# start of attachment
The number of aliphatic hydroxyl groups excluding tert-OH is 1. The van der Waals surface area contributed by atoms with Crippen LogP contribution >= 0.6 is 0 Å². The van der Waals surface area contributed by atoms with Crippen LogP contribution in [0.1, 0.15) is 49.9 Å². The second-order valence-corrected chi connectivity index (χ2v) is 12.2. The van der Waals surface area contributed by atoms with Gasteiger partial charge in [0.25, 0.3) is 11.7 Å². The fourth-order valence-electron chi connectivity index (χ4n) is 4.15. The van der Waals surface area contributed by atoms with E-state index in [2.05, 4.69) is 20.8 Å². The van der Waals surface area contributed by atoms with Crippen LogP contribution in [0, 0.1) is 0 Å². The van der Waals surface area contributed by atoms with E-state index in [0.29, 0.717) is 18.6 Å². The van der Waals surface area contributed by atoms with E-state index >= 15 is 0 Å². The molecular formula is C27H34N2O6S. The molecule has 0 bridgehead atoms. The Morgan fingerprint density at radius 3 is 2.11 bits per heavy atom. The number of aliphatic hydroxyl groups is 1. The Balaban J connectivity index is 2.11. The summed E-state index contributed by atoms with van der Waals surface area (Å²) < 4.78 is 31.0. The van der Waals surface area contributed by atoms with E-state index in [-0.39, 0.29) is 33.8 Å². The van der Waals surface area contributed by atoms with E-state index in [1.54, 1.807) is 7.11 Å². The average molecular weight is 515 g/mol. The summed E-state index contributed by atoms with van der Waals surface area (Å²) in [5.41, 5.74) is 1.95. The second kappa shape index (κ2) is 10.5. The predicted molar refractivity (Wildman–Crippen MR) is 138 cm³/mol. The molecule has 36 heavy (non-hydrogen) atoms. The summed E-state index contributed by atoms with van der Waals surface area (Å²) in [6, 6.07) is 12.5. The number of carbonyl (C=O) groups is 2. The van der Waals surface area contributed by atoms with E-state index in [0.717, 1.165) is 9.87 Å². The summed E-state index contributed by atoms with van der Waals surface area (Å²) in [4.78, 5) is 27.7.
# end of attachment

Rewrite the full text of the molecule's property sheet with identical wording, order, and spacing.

The number of aliphatic hydroxyl groups excluding tert-OH is 1. The van der Waals surface area contributed by atoms with Crippen LogP contribution >= 0.6 is 0 Å². The van der Waals surface area contributed by atoms with Crippen LogP contribution in [0.1, 0.15) is 49.9 Å². The second-order valence-corrected chi connectivity index (χ2v) is 12.2. The van der Waals surface area contributed by atoms with Gasteiger partial charge in [0.25, 0.3) is 11.7 Å². The fourth-order valence-electron chi connectivity index (χ4n) is 4.15. The van der Waals surface area contributed by atoms with E-state index in [2.05, 4.69) is 20.8 Å². The van der Waals surface area contributed by atoms with Crippen LogP contribution in [0, 0.1) is 0 Å². The van der Waals surface area contributed by atoms with E-state index in [0.29, 0.717) is 18.6 Å². The van der Waals surface area contributed by atoms with E-state index >= 15 is 0 Å². The molecular formula is C27H34N2O6S. The molecule has 0 bridgehead atoms. The Morgan fingerprint density at radius 3 is 2.11 bits per heavy atom. The number of aliphatic hydroxyl groups is 1. The Balaban J connectivity index is 2.11. The summed E-state index contributed by atoms with van der Waals surface area (Å²) < 4.78 is 31.0. The van der Waals surface area contributed by atoms with E-state index in [-0.39, 0.29) is 33.8 Å². The van der Waals surface area contributed by atoms with E-state index in [1.54, 1.807) is 7.11 Å². The average molecular weight is 515 g/mol. The summed E-state index contributed by atoms with van der Waals surface area (Å²) in [5.41, 5.74) is 1.95. The second kappa shape index (κ2) is 10.5. The predicted molar refractivity (Wildman–Crippen MR) is 138 cm³/mol. The molecule has 36 heavy (non-hydrogen) atoms. The summed E-state index contributed by atoms with van der Waals surface area (Å²) in [6, 6.07) is 12.5. The number of carbonyl (C=O) groups is 2. The van der Waals surface area contributed by atoms with E-state index in [0.717, 1.165) is 9.87 Å². The summed E-state index contributed by atoms with van der Waals surface area (Å²) in [4.78, 5) is 27.7.